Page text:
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Aug 14, 2018

Home Depot bounces back from rare slowdown with strong quarter

Home Depot Beats on 2Q Sales, Increases Annual Forecast


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Home Depot Inc. offered more evidence that the U.S. housing market is still humming along, reporting second-quarter sales that impressed investors.

The home-improvement chain said same-store sales increased 8 per cent in the three months ended July 29, topping the projected 6.5 per cent increase compiled by Consensus Metrix. That was welcome news for investors after results disappointed in the previous quarter, with a longer winter pushing off outdoor renovations. The shares rose 1.8 per cent in early trading.

Home Depot and its smaller rival Lowe’s Cos. are often seen as proxies for the health of the housing sector because property owners spend more on their homes when they believe values are rising. But for several quarters there’s been increasing concern that years of robust home-price gains are cooling. For its part, Home Depot has continually said that a shortage of available homes in many markets would actually underpin higher home-improvement spending.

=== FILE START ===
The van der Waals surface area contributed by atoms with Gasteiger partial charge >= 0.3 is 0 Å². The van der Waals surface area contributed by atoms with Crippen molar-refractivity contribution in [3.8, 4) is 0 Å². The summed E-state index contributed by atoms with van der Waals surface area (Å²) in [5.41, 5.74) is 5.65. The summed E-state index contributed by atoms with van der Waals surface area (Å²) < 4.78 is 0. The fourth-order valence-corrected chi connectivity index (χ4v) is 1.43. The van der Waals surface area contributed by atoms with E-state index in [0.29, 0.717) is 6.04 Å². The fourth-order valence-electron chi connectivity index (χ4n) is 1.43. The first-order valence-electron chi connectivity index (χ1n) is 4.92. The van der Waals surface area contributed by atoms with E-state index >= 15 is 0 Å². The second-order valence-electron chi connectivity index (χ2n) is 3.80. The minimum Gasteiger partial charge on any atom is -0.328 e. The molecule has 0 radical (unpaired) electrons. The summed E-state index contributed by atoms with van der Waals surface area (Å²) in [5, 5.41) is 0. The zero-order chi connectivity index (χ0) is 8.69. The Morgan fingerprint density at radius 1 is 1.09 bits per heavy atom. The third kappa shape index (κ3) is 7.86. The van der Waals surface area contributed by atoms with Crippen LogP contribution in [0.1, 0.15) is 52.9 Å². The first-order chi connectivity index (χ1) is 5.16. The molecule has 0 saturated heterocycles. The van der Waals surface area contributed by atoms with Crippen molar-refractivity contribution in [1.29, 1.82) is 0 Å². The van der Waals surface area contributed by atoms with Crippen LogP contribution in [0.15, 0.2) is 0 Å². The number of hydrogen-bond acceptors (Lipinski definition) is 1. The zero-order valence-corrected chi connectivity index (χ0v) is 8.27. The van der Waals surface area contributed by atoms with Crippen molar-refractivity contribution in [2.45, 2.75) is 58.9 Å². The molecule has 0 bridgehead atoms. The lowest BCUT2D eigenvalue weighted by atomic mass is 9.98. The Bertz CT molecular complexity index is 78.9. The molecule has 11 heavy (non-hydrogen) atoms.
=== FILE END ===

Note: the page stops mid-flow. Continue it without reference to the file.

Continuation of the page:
When Home Depot reported that its first-quarter results were hurt by prolonged cold temperatures and snow, it added that property owners had embraced big projects as the weather warmed up in May.

“Not only did our seasonal business rebound from the first quarter, but our overall results exceeded our expectations," Chief Executive Officer Craig Menear said in a statement Tuesday.

The company increased its annual forecast, with this year’s revenue seen gaining 7 per cent and earnings at US$9.42 a share. It had previously projected a sales gain of 6.7 per cent and profit of US$9.31 a share.

Earnings in the first quarter amounted to US$3.05 a share, Atlanta-based Home Depot said. Analysts had estimated US$2.84.

There were plenty of mixed signals within housing data during the second quarter. While price gains slowed from earlier in the year, they still rose 5.3 per cent, according to the National Association of Realtors. Prices also climbed in 161 of 178 metropolitan areas measured.

More homeowners also put properties on the market in June, reversing three years of annual inventory declines, the association said. That could create a glut of properties, which would be a drag on prices. But it could also mean more first-time homeowners and lots of potential new customers for Home Depot.